WASHINGTON, June 26 (Reuters) – Leading female Democrats on Sunday called on President Joe Biden and Congress to protect abortion rights nationwide after the U.S. Supreme Court overturned Roe v. Wade, in a decision that has heightened political tensions between the federal government and the states. .

Two Democratic progressives, Senator Elizabeth Warren and Rep. Alexandria Ocasio-Cortez, have urged Biden to use federal lands as an abortion haven in states that ban or severely restrict the practice, after the High Court on Friday overturned the historic decision of 1973 which recognized women’s constitutional right to abortion. Read more

“Forcing women to carry pregnancies against their will will kill them,” Ocasio-Cortez said on NBC’s Meet the Press show.

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Democratic candidate for Georgia governor Stacey Abrams has urged Democrats in Congress to codify Roe v. Wade in the act by overturning the US Senate filibuster rule that allowed Republicans to block such an effort last month. Read more

“We know that the rights to choose should not be distributed among states, and that the sinister practice of taking constitutional rights and allowing each state to decide the quality of your citizenship is wrong,” Abrams said. at CNN’s State of the Union.

“I would reject the idea that it’s the will of the people,” she said in a separate interview on Fox News on Sunday.

Democrats have also urged Biden to defend women’s access to a pill used for medical abortion, against state efforts to ban its availability, a major new legal fight his administration has indicated he will take. Read more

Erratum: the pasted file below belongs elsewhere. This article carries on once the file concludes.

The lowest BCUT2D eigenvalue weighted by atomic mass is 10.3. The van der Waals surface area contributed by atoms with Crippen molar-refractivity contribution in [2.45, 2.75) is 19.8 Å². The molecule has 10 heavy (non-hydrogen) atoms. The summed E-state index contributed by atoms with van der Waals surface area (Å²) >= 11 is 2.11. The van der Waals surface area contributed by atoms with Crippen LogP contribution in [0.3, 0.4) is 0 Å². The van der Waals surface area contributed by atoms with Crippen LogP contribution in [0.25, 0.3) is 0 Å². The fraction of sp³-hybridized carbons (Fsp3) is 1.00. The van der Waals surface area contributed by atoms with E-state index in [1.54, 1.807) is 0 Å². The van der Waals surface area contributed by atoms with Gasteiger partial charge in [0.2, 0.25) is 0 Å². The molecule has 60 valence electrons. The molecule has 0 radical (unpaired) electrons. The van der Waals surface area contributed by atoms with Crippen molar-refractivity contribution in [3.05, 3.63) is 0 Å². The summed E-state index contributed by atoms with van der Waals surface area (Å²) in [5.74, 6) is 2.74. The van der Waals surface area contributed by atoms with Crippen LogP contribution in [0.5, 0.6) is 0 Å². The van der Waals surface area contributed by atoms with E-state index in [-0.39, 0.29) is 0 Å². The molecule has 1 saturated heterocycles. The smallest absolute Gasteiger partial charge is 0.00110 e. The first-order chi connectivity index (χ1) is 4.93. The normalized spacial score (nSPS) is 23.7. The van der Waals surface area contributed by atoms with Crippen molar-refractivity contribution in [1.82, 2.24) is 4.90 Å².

Republican South Dakota Gov. Kristi Noem said her state, one of 13 conservative states with “trigger” abortion bans currently in effect or about to activate, will stick to his ban on abortion pills in the mail.

“What the Supreme Court said is that the Constitution does not give a woman the right to have an abortion. It means that in each state they will make the decision to handle these situations,” Noem told Face. the Nation from CBS. “I like it in this country, that we have a very limited federal government,” she said.

Michigan Governor Gretchen Whitmer, a Democrat who sued to block enforcement of a harsh 1931 state abortion ban after the fall of Roe v. Wade, called on the Biden administration to take every possible step to preserve reproductive rights.

“I urge all pro-choice leaders to use every tool in their toolbox, so I’m hopeful and believe the Biden administration is going to do that,” Whitmer told CBS.

Earlier in June, some 25 Senate Democrats called on Biden to issue an executive order to safeguard reproductive rights at the federal level, including making abortion pills more accessible, allowing agencies to provide financial assistance to women to ‘they’re getting abortions in other states and exploring use. federal lands to provide abortion services in restrictive states.


According to a Reuters/Ipsos poll, around 71% of Americans – including majorities of Democrats and Republicans – say decisions about terminating a pregnancy should be left to a woman and her doctor, rather than regulated by the government. . Read more

On Friday, Biden and leading congressional Democrats sought to use the Supreme Court’s ruling as a rallying cry for November’s midterm elections that will determine the balance of power in the Senate and House of Representatives in the future. approach of the presidential election of 2024.

Democrats are hoping the wrath of women voters will allow them to expand their slim majority in the Senate, so they can reform the 60-vote margin required for most laws.

But Republican Senator Lindsey Graham predicted the Supreme Court ruling would not affect Senate rules or the November election, saying voters are more concerned about inflation, crime and the ‘immigration.

“It was won at the ballot box by the Conservatives, and we’re not going to let the Liberals bully the rule of law system into taking it away from us,” Graham told Fox News on Sunday.

“The Senate will hold here. The Senate will not change. The 60-vote requirement for legislation will hold,” he said.

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Reporting by David Morgan, David Lawder and Katharine Jackson; Editing by Mary Milliken and Daniel Wallis

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